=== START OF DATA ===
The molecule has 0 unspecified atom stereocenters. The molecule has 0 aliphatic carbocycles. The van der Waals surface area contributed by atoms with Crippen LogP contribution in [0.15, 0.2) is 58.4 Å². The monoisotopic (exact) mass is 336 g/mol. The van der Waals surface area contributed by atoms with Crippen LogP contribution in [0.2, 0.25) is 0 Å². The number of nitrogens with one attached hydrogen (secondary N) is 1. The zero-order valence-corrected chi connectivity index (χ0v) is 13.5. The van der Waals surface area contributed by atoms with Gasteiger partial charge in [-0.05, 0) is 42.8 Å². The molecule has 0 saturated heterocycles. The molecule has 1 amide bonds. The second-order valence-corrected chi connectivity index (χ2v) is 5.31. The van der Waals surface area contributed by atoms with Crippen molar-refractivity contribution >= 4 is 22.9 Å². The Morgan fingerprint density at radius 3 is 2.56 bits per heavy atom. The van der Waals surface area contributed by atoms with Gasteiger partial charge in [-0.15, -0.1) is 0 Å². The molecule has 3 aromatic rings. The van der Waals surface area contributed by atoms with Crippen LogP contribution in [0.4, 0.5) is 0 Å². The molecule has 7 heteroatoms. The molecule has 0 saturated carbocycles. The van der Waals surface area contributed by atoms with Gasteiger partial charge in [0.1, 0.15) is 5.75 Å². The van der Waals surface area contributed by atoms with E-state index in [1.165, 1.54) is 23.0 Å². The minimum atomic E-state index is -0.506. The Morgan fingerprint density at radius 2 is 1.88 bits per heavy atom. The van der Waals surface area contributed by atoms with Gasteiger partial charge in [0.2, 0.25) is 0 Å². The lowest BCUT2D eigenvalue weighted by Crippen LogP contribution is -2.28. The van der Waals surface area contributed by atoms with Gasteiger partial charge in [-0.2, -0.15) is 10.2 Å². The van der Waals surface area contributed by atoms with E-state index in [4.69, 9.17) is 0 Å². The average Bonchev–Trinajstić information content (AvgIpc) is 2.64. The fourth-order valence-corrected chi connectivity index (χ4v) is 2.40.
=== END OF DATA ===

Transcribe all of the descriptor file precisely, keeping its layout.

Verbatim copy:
The molecule has 0 unspecified atom stereocenters. The molecule has 0 aliphatic carbocycles. The van der Waals surface area contributed by atoms with Crippen LogP contribution in [0.15, 0.2) is 58.4 Å². The monoisotopic (exact) mass is 336 g/mol. The van der Waals surface area contributed by atoms with Crippen LogP contribution in [0.2, 0.25) is 0 Å². The number of nitrogens with one attached hydrogen (secondary N) is 1. The zero-order valence-corrected chi connectivity index (χ0v) is 13.5. The van der Waals surface area contributed by atoms with Gasteiger partial charge in [-0.05, 0) is 42.8 Å². The molecule has 0 saturated heterocycles. The molecule has 1 amide bonds. The second-order valence-corrected chi connectivity index (χ2v) is 5.31. The van der Waals surface area contributed by atoms with Crippen molar-refractivity contribution >= 4 is 22.9 Å². The Morgan fingerprint density at radius 3 is 2.56 bits per heavy atom. The van der Waals surface area contributed by atoms with Gasteiger partial charge in [-0.15, -0.1) is 0 Å². The molecule has 3 aromatic rings. The van der Waals surface area contributed by atoms with Crippen LogP contribution in [0.4, 0.5) is 0 Å². The molecule has 7 heteroatoms. The molecule has 0 saturated carbocycles. The van der Waals surface area contributed by atoms with Gasteiger partial charge in [0.1, 0.15) is 5.75 Å². The van der Waals surface area contributed by atoms with E-state index in [1.165, 1.54) is 23.0 Å². The minimum atomic E-state index is -0.506. The Morgan fingerprint density at radius 2 is 1.88 bits per heavy atom. The van der Waals surface area contributed by atoms with Gasteiger partial charge in [0.2, 0.25) is 0 Å². The lowest BCUT2D eigenvalue weighted by Crippen LogP contribution is -2.28. The van der Waals surface area contributed by atoms with Gasteiger partial charge in [-0.2, -0.15) is 10.2 Å². The van der Waals surface area contributed by atoms with E-state index in [4.69, 9.17) is 0 Å². The average Bonchev–Trinajstić information content (AvgIpc) is 2.64. The fourth-order valence-corrected chi connectivity index (χ4v) is 2.40.